Professor Alan E. Garfield, the outgoing H. Albert Young Fellow in Constitutional Law at the Widener University School of Law, discussed "The Constitution as a symbol" when he delivered the Young Fellowship lecture on the Delaware campus Wednesday, April 25.
Garfield, who teaches and writes in areas of constitutional law, the First Amendment, copyright and contracts, was named the H. Albert Young fellow in 2005. The term runs through this June.
His remarks explored how the Constitution is important not only for what it says, but also for what it symbolizes. To uncover the Constitution's symbolic meaning, Garfield examined the current culture war over the role of religion in American society. He also addressed controversial topics such as the teaching of intelligent design and the display of the Ten Commandments monuments. The constitution, he concluded, is a source of shared values for a diverse nation.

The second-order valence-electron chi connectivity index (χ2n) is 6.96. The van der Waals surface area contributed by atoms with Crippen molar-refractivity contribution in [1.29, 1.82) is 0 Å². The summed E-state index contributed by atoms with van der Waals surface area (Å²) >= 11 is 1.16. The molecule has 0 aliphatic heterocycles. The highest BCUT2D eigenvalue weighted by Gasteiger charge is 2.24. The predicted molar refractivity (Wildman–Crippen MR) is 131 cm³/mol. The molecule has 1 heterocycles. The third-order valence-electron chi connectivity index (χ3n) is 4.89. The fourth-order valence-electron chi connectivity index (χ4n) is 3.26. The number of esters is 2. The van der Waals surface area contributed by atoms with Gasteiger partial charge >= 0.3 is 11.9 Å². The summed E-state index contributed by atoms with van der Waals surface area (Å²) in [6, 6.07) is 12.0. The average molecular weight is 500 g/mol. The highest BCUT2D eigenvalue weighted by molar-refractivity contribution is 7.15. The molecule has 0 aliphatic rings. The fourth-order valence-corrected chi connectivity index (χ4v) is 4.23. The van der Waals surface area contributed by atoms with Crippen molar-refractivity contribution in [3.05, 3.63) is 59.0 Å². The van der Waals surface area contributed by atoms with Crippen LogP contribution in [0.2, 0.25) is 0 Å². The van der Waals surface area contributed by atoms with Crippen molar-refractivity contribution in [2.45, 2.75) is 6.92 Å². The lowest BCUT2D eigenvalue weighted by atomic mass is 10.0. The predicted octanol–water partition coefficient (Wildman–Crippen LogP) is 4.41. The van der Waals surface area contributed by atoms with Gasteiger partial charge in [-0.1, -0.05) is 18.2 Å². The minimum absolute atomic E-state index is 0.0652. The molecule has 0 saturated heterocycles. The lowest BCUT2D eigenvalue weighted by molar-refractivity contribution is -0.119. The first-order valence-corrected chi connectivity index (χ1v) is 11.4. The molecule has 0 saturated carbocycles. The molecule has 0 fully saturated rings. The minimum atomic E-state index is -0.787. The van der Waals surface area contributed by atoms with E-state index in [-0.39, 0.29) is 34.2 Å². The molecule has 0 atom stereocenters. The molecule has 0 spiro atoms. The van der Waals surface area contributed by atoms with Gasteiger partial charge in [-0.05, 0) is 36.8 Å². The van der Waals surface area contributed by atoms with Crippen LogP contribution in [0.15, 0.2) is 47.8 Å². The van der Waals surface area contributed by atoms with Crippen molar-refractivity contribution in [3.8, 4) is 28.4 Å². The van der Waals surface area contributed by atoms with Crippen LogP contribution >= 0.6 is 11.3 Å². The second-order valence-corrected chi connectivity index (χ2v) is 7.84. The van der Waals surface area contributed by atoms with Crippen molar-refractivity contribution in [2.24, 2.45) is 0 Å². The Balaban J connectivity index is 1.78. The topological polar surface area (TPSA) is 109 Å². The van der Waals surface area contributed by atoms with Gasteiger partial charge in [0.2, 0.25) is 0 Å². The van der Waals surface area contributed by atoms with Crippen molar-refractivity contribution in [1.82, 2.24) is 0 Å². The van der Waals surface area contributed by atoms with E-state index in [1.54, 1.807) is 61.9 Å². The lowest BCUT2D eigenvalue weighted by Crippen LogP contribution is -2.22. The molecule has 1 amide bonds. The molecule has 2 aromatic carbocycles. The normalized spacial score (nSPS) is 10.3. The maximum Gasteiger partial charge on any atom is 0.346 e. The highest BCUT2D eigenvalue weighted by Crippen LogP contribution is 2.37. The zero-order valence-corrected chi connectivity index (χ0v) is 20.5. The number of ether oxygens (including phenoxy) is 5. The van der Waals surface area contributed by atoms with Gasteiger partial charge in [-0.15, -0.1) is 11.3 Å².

The H. Albert Young Fellowship in Constitutional Law was endowed in 1998 by the Young Foundation of Wilmington, Del. in honor of the late H. Albert Young, a highly respected attorney and former Delaware attorney general. The fellowship enables a Widener University School of Law professor to conduct and publish research in the area of Delaware or U.S. constitutional law.
Members of the Young family attended the lecture and Garfield thanked them for their philanthropy. "It has been an honor to use your father's name in my title for the past two years," he said.
Law Dean Linda L. Ammons closed the program by announcing that Harrisburg Professor Robert C. Power will become the next H. Albert Young Fellow in Constitutional Law. His term will begin in July and run through 2009.Captions:Photo 1: Professor Alan E. Garfield delivers the 2007 Young Fellowship lecture.
Photo 2: From left, Sharon Bob Young, PhD, H. Alan Young, Esq., Toni Young, Professor Alan E. Garfield, Ronell Young Douglass, Stuart B. Young, Esq. and Dr. William Douglass.
Photo 3: Professor Alan E. Garfield, the H. Albert Young Fellow in Constitutional Law through June 2007, stands at left with Professor Robert C. Power, who will hold the fellowship beginning in July.